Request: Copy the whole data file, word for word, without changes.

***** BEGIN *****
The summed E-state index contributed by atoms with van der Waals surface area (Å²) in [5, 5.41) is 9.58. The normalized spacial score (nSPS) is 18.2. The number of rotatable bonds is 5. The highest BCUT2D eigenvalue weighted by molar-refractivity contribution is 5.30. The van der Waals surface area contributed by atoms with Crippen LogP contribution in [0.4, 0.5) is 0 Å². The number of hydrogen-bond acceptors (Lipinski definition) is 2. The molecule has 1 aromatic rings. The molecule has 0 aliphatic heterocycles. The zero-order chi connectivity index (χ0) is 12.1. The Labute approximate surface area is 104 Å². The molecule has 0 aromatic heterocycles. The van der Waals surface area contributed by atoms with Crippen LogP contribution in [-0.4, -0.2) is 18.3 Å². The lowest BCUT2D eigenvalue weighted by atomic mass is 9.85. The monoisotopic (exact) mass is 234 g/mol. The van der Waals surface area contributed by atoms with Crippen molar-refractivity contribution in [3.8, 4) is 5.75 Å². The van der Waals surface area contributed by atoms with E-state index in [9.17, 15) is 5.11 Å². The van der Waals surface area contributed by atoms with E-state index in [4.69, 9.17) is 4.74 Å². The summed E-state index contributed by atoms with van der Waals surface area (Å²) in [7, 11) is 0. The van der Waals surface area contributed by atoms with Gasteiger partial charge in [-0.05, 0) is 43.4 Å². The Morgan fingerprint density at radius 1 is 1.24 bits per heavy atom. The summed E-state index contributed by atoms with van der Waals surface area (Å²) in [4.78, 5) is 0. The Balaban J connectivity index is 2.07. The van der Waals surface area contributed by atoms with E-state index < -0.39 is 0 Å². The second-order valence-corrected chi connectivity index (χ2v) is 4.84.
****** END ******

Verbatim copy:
The summed E-state index contributed by atoms with van der Waals surface area (Å²) in [5, 5.41) is 9.58. The normalized spacial score (nSPS) is 18.2. The number of rotatable bonds is 5. The highest BCUT2D eigenvalue weighted by molar-refractivity contribution is 5.30. The van der Waals surface area contributed by atoms with Crippen LogP contribution in [0.4, 0.5) is 0 Å². The number of hydrogen-bond acceptors (Lipinski definition) is 2. The molecule has 1 aromatic rings. The molecule has 0 aliphatic heterocycles. The zero-order chi connectivity index (χ0) is 12.1. The Labute approximate surface area is 104 Å². The molecule has 0 aromatic heterocycles. The van der Waals surface area contributed by atoms with Crippen LogP contribution in [-0.4, -0.2) is 18.3 Å². The lowest BCUT2D eigenvalue weighted by atomic mass is 9.85. The monoisotopic (exact) mass is 234 g/mol. The van der Waals surface area contributed by atoms with Crippen molar-refractivity contribution in [3.8, 4) is 5.75 Å². The van der Waals surface area contributed by atoms with E-state index in [9.17, 15) is 5.11 Å². The van der Waals surface area contributed by atoms with E-state index in [4.69, 9.17) is 4.74 Å². The summed E-state index contributed by atoms with van der Waals surface area (Å²) in [7, 11) is 0. The van der Waals surface area contributed by atoms with Gasteiger partial charge in [-0.05, 0) is 43.4 Å². The Morgan fingerprint density at radius 1 is 1.24 bits per heavy atom. The summed E-state index contributed by atoms with van der Waals surface area (Å²) in [4.78, 5) is 0. The Balaban J connectivity index is 2.07. The van der Waals surface area contributed by atoms with E-state index < -0.39 is 0 Å². The second-order valence-corrected chi connectivity index (χ2v) is 4.84.